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EDITORIAL: Hearing aids, protectionism and federal regulations

For a case study in how the regulatory state too often promotes protectionism under the guise of safety, consider the hearing aid market.

On Tuesday, the Food and Drug Administration finalized a rule paving the way for over-the-counter sales of hearing aids, previously available only by prescription. The move is expected to greatly expand the market while driving down prices for the devices, which can cost thousands of dollars and are typically not covered by Medicare or private insurance.

“Thanks to the advent of smartphones and other advances in consumer electronics,” The Atlantic noted in June, the over-the-counter products “will cost perhaps as little as one-tenth as much as their prescription counterparts.”

The move is a case study in bipartisanship. As president, Donald Trump in 2017 signed legislation sponsored by Democrat Elizabeth Warren and Republican Chuck Grassley ordering the FDA to establish standards by 2020 for widespread sales of hearing aids. The proposal passed unanimously in the House and with one lone “nay” vote in the Senate.

This is a wonderful step forward, particularly for the many seniors who have hearing trouble yet aren’t eager to shell out $6,000 for a workable set of devices. If only President Joe Biden would embrace a similar approach to deregulation in other areas of the marketplace.

But why the prohibition against over-the-counter hearing aids — not to be confused with less expensive and less effective personal amplification products — in the first place?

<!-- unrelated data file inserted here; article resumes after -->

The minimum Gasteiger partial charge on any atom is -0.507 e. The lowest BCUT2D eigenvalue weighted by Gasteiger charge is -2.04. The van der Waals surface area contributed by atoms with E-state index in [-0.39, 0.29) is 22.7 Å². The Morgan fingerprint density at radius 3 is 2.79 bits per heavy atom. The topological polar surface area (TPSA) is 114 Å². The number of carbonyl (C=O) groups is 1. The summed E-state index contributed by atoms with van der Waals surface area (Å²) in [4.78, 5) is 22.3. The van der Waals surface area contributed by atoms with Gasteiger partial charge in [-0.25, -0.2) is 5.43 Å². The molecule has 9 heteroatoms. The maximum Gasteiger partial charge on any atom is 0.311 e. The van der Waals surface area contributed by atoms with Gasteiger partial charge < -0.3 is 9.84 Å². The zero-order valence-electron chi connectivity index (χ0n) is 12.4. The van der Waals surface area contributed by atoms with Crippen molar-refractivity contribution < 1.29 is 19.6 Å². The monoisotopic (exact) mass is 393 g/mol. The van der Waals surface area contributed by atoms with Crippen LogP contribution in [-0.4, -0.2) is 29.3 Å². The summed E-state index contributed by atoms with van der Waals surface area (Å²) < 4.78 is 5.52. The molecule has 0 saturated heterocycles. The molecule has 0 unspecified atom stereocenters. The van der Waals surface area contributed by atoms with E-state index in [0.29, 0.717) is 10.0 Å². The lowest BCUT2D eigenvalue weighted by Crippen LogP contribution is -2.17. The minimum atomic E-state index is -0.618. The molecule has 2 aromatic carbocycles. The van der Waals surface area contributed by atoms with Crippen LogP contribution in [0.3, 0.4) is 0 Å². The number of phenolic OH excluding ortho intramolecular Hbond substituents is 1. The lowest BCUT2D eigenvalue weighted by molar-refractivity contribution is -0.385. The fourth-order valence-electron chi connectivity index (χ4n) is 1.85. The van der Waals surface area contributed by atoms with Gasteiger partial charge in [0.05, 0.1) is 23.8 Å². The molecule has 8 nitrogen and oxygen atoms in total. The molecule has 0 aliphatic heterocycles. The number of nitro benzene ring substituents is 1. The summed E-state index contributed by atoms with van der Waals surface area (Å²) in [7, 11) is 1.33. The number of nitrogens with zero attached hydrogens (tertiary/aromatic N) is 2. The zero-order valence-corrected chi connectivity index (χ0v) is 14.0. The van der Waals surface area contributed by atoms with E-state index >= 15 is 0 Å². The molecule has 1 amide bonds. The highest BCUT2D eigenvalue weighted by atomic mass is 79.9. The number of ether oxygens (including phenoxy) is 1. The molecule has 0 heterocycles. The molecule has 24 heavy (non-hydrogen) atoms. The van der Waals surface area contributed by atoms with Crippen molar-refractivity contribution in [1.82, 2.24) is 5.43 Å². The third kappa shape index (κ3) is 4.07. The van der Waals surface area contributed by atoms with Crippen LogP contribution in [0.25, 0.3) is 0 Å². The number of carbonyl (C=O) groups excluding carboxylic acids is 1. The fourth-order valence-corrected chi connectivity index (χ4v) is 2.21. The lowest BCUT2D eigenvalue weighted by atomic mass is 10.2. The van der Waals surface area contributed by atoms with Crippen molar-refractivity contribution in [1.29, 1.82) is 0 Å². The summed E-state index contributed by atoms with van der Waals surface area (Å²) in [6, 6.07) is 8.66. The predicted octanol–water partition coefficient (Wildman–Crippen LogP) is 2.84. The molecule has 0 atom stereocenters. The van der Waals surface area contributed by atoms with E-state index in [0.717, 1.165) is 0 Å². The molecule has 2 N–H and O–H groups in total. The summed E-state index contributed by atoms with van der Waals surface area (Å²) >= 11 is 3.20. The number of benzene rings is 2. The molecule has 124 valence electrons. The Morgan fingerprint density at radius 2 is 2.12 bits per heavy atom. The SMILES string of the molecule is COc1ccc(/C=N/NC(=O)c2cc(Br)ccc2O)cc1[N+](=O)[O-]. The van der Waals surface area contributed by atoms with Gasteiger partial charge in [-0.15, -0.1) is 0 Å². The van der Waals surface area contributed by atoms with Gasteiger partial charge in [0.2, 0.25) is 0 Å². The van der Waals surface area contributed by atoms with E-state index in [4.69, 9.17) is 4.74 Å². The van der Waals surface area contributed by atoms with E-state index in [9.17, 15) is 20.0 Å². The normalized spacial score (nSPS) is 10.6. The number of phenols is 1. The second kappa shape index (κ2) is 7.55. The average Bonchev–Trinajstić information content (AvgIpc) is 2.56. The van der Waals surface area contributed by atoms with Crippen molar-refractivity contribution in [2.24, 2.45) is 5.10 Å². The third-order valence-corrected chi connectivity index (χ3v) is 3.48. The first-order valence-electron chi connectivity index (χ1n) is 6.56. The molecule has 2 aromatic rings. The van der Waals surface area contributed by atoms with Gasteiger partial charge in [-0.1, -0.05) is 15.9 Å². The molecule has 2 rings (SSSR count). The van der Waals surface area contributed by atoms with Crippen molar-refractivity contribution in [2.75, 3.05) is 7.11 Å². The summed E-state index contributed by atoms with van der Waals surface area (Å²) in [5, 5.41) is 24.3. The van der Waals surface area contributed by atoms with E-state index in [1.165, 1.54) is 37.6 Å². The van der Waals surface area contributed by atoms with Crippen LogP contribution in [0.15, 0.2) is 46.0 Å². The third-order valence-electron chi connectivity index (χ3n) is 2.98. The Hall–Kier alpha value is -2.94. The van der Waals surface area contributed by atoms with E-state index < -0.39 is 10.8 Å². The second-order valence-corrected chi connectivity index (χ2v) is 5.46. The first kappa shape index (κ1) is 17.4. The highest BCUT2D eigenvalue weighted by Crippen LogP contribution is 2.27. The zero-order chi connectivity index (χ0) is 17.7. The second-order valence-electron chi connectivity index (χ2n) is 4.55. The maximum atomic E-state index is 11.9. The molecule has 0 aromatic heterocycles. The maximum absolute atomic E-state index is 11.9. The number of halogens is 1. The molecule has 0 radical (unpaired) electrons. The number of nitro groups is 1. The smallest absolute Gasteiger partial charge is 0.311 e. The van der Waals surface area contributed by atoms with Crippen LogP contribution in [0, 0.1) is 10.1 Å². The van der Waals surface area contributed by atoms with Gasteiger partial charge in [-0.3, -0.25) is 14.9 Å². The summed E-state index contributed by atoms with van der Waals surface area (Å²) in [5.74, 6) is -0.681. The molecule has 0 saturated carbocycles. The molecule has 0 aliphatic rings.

Turns out, according to The Wall Street Journal, 84 percent of the market is controlled by four manufacturers that insist store-bought hearing aids represent a public health threat. For decades, they’ve managed — thanks to compliant regulators — to stifle competition and maintain their oligopoly. The idea that over-the-counter hearing aid sales would endanger consumer health is malarkey. These aren’t prescription drugs, for goodness sake.

“The only way you’re going to die from using a hearing aid,” Stephanie Czuhajewski, executive director of the Academy of Doctors of Audiology, told The Atlantic, “is if you eat it.”

It took the FDA longer than necessary to act, but a victory is a victory. Hearing loss is associated with many ailments, including dementia, as those who are afflicted often withdraw into isolation. Paving the way for a robust market in hearing aids will drive down costs and enhance the quality of life for millions of Americans. The regulatory status quo, as is so often the case, served to accomplish only the opposite under the pretense of protecting senior citizens. Good riddance.

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